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Uploaded on Feb 4, 2009
Dr. Richard A Muller leads a discussion on a controversial word: Nuclear. Nuclear terrorism, nuclear power, nuclear proliferation, the mispronunciation of the word nuclear...all have been fervently discussed. But When it comes to the nuclear discussion, isn't the science a key component?
He discusses the difference between a Uranium bomb, a Plutonium bomb, and a Hydrogen bomb, the real dangers of nuclear waste, and the danger of radiation. Consider it a crash course on nuclear physics that the next president would appreciate.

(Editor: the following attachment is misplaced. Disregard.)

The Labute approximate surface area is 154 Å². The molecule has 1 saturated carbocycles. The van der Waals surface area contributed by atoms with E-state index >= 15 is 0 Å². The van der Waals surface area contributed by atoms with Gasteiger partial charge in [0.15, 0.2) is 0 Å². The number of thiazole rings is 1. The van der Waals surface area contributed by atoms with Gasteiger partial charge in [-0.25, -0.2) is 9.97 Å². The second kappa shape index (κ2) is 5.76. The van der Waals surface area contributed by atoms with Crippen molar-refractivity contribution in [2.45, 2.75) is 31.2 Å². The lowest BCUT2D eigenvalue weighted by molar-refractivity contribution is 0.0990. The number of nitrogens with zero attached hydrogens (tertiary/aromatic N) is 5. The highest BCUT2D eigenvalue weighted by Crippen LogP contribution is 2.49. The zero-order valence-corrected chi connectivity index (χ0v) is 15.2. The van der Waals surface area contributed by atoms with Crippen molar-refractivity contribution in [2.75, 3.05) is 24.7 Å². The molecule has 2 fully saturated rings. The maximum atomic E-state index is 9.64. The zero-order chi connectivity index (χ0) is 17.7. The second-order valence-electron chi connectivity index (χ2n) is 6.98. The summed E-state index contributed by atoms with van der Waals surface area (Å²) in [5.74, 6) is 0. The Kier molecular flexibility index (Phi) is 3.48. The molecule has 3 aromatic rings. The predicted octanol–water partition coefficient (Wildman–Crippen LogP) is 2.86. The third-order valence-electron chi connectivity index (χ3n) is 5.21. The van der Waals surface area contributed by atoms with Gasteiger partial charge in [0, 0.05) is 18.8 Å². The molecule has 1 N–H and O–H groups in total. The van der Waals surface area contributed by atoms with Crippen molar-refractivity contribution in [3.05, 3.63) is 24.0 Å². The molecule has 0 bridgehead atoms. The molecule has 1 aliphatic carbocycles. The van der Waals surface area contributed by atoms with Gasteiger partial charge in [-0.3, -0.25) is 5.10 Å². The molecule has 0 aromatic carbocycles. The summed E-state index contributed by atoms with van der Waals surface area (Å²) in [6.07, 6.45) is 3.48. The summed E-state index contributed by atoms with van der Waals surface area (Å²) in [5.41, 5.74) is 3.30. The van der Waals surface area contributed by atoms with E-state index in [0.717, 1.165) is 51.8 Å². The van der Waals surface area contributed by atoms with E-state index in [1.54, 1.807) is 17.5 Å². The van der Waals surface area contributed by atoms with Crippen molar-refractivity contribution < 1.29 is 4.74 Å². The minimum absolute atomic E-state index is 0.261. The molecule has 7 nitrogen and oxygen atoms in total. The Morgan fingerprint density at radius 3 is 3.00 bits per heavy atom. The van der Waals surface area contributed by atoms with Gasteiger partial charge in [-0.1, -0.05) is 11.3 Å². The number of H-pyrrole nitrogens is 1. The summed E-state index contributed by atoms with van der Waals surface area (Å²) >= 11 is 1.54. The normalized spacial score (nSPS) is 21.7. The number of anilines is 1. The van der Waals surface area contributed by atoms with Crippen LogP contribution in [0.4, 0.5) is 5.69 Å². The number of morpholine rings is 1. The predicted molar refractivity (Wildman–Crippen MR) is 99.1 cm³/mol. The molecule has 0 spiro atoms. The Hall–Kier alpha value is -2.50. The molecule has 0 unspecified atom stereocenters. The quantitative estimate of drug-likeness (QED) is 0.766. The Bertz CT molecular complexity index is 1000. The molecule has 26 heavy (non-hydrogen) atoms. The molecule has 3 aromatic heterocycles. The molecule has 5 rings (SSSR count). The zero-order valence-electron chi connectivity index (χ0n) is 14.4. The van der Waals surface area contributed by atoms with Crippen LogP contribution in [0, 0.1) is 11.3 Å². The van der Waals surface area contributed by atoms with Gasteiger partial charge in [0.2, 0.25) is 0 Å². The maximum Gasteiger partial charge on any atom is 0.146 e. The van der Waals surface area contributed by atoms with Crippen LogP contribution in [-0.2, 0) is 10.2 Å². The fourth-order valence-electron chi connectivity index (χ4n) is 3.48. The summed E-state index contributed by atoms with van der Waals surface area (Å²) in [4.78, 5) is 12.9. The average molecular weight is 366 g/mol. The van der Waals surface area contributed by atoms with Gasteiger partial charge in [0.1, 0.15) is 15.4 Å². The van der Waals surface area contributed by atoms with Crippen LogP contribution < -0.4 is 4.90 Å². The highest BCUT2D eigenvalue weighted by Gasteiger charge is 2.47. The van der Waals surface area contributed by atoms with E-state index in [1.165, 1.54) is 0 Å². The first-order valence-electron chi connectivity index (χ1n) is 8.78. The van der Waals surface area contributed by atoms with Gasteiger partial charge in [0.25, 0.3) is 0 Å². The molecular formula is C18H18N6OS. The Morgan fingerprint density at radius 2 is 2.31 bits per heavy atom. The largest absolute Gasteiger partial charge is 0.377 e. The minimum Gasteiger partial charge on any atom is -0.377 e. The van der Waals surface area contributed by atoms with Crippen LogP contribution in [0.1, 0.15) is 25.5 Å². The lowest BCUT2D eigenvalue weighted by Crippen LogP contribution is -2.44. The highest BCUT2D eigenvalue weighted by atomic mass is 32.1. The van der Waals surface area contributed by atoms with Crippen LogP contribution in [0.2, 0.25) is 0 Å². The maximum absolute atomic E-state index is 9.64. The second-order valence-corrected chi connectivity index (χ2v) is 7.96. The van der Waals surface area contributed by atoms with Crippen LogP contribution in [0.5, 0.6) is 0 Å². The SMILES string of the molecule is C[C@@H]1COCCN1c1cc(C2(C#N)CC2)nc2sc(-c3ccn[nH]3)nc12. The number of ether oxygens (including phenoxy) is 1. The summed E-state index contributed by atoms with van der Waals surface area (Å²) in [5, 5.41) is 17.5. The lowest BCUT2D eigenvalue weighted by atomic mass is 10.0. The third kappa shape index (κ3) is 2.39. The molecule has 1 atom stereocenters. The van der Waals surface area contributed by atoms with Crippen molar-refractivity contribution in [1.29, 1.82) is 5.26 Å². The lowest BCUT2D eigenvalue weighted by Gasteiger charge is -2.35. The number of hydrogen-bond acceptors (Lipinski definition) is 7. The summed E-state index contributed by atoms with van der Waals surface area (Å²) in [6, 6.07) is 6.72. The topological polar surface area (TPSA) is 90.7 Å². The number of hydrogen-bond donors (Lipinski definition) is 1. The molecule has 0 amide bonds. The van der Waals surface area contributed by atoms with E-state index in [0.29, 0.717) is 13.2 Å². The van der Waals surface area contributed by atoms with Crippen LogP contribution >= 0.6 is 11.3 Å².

Here are some nuggets to chew on: * Of those killed in the Hiroshima and Nagasaki nuclear attacks, less than 2% died of cancer induced by the radiation. * 1 square mile of sunlight with current solar cells would provide as much peak power as a nuclear power plant. * Plutonium is a thousand times less poisonous than botulism toxin, the active ingredient in botox. * Purified uranium is hard to get, but easy to design into a bomb. Plutonium is relatively easy to get, but hard to make into a bomb. So different kinds of nuclear bombs are difficult to make, but for different reasons. Terrorists are unlikely to be able to make one; the bigger danger is that they could buy one.
Richard A. Muller is professor of physics at the University of California, Berkeley (and my former physics teacher!). He is a past winner of the MacArthur Fellowship. He is the author of Physics for Future Presidents, based on his renowned course for non-science students.